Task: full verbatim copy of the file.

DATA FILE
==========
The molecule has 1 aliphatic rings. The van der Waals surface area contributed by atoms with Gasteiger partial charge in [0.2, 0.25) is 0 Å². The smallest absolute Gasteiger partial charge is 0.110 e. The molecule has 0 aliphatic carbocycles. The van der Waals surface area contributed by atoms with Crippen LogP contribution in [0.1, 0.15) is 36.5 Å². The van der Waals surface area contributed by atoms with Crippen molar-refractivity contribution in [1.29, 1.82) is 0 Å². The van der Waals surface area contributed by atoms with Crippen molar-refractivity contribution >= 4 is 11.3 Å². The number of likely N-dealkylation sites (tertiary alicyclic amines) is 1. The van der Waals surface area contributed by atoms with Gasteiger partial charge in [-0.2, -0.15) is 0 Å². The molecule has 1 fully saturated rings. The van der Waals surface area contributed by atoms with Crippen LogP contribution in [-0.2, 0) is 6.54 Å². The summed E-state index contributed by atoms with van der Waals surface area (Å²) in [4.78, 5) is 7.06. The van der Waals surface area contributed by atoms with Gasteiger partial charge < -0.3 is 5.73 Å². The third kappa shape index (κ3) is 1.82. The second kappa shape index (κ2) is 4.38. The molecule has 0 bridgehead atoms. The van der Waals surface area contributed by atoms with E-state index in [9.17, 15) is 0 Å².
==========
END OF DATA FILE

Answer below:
The molecule has 1 aliphatic rings. The van der Waals surface area contributed by atoms with Gasteiger partial charge in [0.2, 0.25) is 0 Å². The smallest absolute Gasteiger partial charge is 0.110 e. The molecule has 0 aliphatic carbocycles. The van der Waals surface area contributed by atoms with Crippen LogP contribution in [0.1, 0.15) is 36.5 Å². The van der Waals surface area contributed by atoms with Crippen molar-refractivity contribution in [1.29, 1.82) is 0 Å². The van der Waals surface area contributed by atoms with Crippen molar-refractivity contribution >= 4 is 11.3 Å². The number of likely N-dealkylation sites (tertiary alicyclic amines) is 1. The van der Waals surface area contributed by atoms with Gasteiger partial charge in [-0.2, -0.15) is 0 Å². The molecule has 1 fully saturated rings. The van der Waals surface area contributed by atoms with Crippen LogP contribution in [-0.2, 0) is 6.54 Å². The summed E-state index contributed by atoms with van der Waals surface area (Å²) in [4.78, 5) is 7.06. The van der Waals surface area contributed by atoms with Gasteiger partial charge < -0.3 is 5.73 Å². The third kappa shape index (κ3) is 1.82. The second kappa shape index (κ2) is 4.38. The molecule has 0 bridgehead atoms. The van der Waals surface area contributed by atoms with E-state index in [9.17, 15) is 0 Å².